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This article has provided some philosophical thoughts concerning the journey of research undertakings involving human participants, with consideration given to both natural / physical and human / social science fields, and with a focus on the situation in Sierra Leone (where ‘ethical prudence’ seemed to be lacking for various reasons). In the process of professional engagement, researchers must seek to give serious reflective thoughts on how their engagement may affect participants and communities - this study has unravelled some thoughts on evolving perspectives (technology-mediated engagement and feminist views).Ethical code of practice has been highlighted as an important instrument in helping researchers (particularly in the Sierra Leone context) manifest serious thoughts in their epistemic quest for pursuing knowledge, through engagement with human participants. The ethical requirement of a researcher to demonstrate intellectual virtue / prudence is a key aspect of the discourse in this article - that which enable trust to be established, and more so, the researcher's ability to exercise practical wisdom in their engagement with research communities.
87. Filosofia Theoretica: Volume > 5 > Issue: 2
Victor C. A. Nweke Mesembe Edet’s Conversation with Innocent Onyewuenyi: An Exposition of the Significance of the Method and Canons of Conversational Philosophy
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The basic thesis of this essay is that the progressive development of any discipline is propelled by incessant constructive criticisms, creative emendation and articulate reconstruction of established positions and received opinions in the discipline. Accordingly, the essay argues that the method and canons of Conversational Philosophy (CP) are very significant to the progressive development of African philosophy. This is because they are fundamentally articulated to promote the constructive criticism, creative emendation, and articulate reconstruction of established positions or received opinions in African philosophy. Itbuttresses this point using Mesembe Edet’s conversation with Innocent Onyewuenyi on the question of the African belief on reincarnation. This choice stems from the explicit admittance of Edet that his conversation with Onyewuenyi adopts the method of conversationalism and the method of conversationalism is undergirded by the canons of CP. Specifically, this essay explicates how the conscious adoption of conversationalism and adherence to the canons of CP enabled Edet to engage Onyewuenyi in a very critical and creative conversation on the African belief in reincarnation which eventually led to a novel reconceptualization of reincarnation in African philosophy. It unveils the significance of conversationalism and the canons of CP in practice. It is therefore a conversational, expository and argumentative essay.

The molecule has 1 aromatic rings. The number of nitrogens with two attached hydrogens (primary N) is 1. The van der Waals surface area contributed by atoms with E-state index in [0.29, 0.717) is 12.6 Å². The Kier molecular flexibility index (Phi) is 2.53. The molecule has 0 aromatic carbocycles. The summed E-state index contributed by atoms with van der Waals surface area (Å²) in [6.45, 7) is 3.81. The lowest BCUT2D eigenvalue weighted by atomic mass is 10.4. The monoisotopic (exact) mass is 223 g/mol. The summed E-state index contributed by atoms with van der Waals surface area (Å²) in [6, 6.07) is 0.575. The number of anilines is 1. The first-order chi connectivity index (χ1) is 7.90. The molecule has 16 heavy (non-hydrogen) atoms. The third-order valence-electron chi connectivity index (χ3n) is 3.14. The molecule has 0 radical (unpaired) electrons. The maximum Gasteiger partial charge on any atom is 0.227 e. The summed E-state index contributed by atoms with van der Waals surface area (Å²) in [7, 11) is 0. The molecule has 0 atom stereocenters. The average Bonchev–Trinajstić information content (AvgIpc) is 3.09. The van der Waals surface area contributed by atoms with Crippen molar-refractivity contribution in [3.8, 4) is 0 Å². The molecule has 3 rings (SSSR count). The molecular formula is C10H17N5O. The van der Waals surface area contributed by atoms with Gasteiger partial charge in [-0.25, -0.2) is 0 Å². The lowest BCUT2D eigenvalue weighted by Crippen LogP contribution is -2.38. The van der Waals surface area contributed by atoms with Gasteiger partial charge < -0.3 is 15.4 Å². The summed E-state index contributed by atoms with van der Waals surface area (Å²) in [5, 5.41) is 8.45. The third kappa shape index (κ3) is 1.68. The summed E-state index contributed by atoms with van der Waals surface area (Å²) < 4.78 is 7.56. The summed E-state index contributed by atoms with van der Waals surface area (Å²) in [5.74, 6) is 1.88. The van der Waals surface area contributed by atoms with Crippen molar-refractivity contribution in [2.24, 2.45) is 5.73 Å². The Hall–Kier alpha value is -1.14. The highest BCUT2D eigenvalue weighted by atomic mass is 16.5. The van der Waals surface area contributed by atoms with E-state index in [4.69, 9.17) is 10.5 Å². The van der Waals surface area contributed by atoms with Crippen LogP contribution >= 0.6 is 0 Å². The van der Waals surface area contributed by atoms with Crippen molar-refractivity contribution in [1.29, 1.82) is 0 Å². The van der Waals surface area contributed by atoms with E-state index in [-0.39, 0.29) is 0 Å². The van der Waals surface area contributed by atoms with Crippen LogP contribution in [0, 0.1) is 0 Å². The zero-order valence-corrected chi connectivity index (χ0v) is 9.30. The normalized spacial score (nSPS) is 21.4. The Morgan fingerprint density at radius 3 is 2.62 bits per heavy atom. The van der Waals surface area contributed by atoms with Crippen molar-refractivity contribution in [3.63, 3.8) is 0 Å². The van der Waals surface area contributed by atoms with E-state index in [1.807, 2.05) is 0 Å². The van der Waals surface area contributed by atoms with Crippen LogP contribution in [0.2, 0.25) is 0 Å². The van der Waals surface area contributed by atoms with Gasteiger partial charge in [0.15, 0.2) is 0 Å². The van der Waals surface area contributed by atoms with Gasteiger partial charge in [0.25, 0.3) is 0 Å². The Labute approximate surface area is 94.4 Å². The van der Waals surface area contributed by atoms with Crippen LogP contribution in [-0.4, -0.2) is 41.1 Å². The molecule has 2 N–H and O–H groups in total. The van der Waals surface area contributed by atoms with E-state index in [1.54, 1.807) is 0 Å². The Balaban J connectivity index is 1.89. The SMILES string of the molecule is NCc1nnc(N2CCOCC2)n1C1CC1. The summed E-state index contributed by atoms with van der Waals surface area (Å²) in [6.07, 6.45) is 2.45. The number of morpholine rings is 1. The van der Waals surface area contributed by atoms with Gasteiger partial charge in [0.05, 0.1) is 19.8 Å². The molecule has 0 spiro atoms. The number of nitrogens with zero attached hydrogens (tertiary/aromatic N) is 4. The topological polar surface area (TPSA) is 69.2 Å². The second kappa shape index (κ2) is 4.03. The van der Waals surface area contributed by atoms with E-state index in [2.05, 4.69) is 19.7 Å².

88. Filosofia Theoretica: Volume > 6 > Issue: 1
Ndumiso Dladla Towards an African Critical Philosophy of Race: Ubuntu as a Philo-Praxis of Liberation
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Although 1994 is popularly represented as a year of major transition from an oppressive society to a democratic one in South African history, it did not mark the end of White Supremacy but instead its evolution from one constitutional form into another. This is because the so-called “right of conquest” remains affirmed in South Africa by the much celebrated constitution Act 108 of 1996. Since the early 90s, Ubuntu has been employed by the elite parties involved in the “negotiations” for the transition to the “new” South Africa, to justify the new society. This perverse employment of Ubuntu has been largely supported with the aid of sophistic academic posturing by the largely white academic establishment in South Africa and its network of international allies. Using African philosophical hermeneutics as a method, we will ground another interpretation of Ubuntu which stems from two interrelated roots. The first root is a firm understanding of and engagement with the Bantu languages and cultures which are its primordial philosophical basis (and thus crucial) on the one hand. The second is the study of the history of Ubuntu as lived and living philosophy responding to the challenge of the conquest of the indigenous people in the unjust wars of colonisation. Towards this end we will draw from the experience of Ubuntu-inspired movements in the history of the wars of resistance and the struggle for liberation ongoing since 1652.
89. Filosofia Theoretica: Volume > 6 > Issue: 1
Diana-Abasi Ibanga Philosophical Sagacity as Conversational Philosophy and its Significance for the Question of Method in African Philosophy